Who’s The Fighter?

When you walk into a gym, how do you spot the fighter? Some would have it that he’s wearing a certain color shirt or shorts or prajaet on the arm;...

When you walk into a gym, how do you spot the fighter? Some would have it that he’s wearing a certain color shirt or shorts or prajaet on the arm; some would tell you just look at how she hits the bag; some places would have that caliber of customer quartered off into a special ring or area of the gym so everyone else could feel that separateness, something to aspire to. Look for the guy who is dripping sweat and grunting and that’s him. But it’s not the chiseled Adonis struggling to pull his eyes off his own reflection in the mirror – not that guy; it’s the out of shape, fat, sweating, struggling guy who is more than likely trying to avoid is reflection in the mirror. That is the fighter. Or the woman who has one precious hour per week away from her full-time job and endless responsibilities as a mother and chooses to spend it struggling against the odds to improve at the gym. That is the fighter. The guy strutting around because he just blasted the pads and turned everyone’s heads is a “gym star”. Let him have his own area of the gym.

A while back I was being interviewed and I said that I equate my experience of being a fighter far more closely to someone who is trying to lose a tremendous amount of weight than to the experience of another fighter. I don’t relate to Rocky or Boyka, Million Dollar Baby, or even real people who are also fighters. It’s hard to relate to fighters, honestly, because most of us share so little of what it actually takes and means to be a fighter. But people who are overweight and pushing themselves to finish 20 goddamn minutes on the treadmill, or who will have to lose 60 pounds before they can call themselves “overweight” instead of “obese,” whose struggles are right there for everyone to watch and judge and they come and do it anyway, or whose journeys are seemingly endless – that’s what it feels like to be a fighter. Those are the stories I relate to. And other people have other experiences, that’s fine. Some people go to the gym and feel great and that feeling is what drives them to do more. They smash the pads and feel “empowered” or confident and it’s a high they chase, and that’s awesome. But that’s not my experience and, if I’m being honest, from what I’ve seen of that sort in the gyms I’ve been through, it’s not a very long path. Other things feel good, too, and they’re easier and so off they go to that other thing. But then there are those of us who struggle all the time, with ourselves, with the uphill climb of getting good instead of being good. I don’t love the process, I don’t even really see my progress most of the time because my nose is so pressed in the details. I love Muay Thai and when I let go and it flows through me are some of the best feelings I’ve ever experienced in my life, but they are just precious glimpses amidst thousands of hours of what can only be properly called suffering. And yet I love it. I don’t “enjoy” it, as it’s very painful and it’s a struggle and it doesn’t make me feel good about myself. But who I believe myself to be by working as diligently and relentlessly as I do, is someone I like much better than any other version of myself.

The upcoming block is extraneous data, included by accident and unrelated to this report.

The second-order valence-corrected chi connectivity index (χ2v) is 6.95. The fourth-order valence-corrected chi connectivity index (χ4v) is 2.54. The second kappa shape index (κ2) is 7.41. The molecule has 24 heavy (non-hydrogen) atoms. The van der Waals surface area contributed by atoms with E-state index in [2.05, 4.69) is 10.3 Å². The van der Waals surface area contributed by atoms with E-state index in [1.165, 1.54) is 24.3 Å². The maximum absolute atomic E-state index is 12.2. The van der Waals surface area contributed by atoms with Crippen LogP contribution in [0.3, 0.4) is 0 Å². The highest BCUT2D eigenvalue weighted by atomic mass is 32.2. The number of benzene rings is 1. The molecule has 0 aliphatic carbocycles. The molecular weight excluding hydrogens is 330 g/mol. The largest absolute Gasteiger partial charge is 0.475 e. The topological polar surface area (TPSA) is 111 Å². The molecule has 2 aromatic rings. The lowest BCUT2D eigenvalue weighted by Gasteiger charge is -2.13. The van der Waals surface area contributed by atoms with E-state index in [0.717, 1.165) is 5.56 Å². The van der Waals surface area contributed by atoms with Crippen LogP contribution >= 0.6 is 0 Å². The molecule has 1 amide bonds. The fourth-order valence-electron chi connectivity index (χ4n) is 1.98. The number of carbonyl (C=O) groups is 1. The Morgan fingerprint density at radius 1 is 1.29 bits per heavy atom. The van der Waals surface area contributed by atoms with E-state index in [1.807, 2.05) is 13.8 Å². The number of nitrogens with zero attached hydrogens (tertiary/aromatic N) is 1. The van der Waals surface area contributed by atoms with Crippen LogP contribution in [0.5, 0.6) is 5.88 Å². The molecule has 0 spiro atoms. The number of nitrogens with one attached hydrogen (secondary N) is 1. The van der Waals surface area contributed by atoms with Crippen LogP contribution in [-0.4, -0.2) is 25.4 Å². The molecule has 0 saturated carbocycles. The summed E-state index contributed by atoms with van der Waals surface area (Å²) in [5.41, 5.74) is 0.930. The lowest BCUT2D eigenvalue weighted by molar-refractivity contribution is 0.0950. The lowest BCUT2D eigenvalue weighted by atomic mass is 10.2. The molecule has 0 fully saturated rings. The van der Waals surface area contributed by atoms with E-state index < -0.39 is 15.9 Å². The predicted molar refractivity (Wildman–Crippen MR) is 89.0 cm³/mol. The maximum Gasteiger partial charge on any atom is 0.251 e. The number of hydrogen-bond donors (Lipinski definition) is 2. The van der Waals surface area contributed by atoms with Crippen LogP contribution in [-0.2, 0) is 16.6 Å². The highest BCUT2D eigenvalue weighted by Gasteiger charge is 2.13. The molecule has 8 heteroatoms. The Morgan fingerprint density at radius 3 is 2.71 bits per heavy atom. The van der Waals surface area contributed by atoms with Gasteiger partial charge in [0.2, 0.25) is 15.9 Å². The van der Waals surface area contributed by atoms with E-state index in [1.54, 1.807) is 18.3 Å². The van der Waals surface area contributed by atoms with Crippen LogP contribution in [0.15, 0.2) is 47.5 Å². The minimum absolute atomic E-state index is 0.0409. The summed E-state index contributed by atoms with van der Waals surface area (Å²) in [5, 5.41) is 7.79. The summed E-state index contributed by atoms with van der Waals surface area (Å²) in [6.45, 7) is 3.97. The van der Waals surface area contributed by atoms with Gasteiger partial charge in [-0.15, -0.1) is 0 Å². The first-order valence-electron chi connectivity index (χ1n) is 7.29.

I got this message on Reddit and I started crying while reading it. Then, when trying to explain to my husband why I was crying, I started crying harder and couldn’t even get the words out. I identify with a great deal of what this writer expresses in how he feels at his gyms, which isn’t a huge surprise because he relates to me for exactly the reasons that I relate back to him. What made me cry, what moves me even now and makes this one of the most meaningful messages I’ve ever received is this: it’s incredibly hard to change your beliefs. So hard, that most of us never do it. So when someone tells me, “you’re amazing,” or “you’re so great,” I cannot hear it. I appreciate it, I’m grateful for such praise, but I don’t believe it because I don’t believe those things about myself. One of the first messages that made me cry was one I got from a woman who had gone for a run. She got tired, wanted to stop, then thought of me and didn’t stop and finished her run; then wrote me a message about it on Facebook. I cried. This wasn’t a marathon or race, it wasn’t an important run at all in the sense of “sporting competition,” but by not stopping even when she wanted to, it became an important run. Proving to herself that she could, the run became important because in that moment she became important to herself, enough to push on. And thinking of me and how I operate is what made her determined to keep going. So, someone saying, “I did this thing that I otherwise wouldn’t have because in that moment when I thought of you it made me value myself enough to take a risk,” isn’t telling me something I have to believe about myself or not. It just happened. I get to connect to the fact that this person has connected to me, like a third point in a triangle that’s a shared experience that strengthens all the other points. And mostly I find it incredibly valuable that this guy is telling me that his struggle is worth something to him, because I’ve demonstrated that it’s worth it to struggle. I struggle a lot.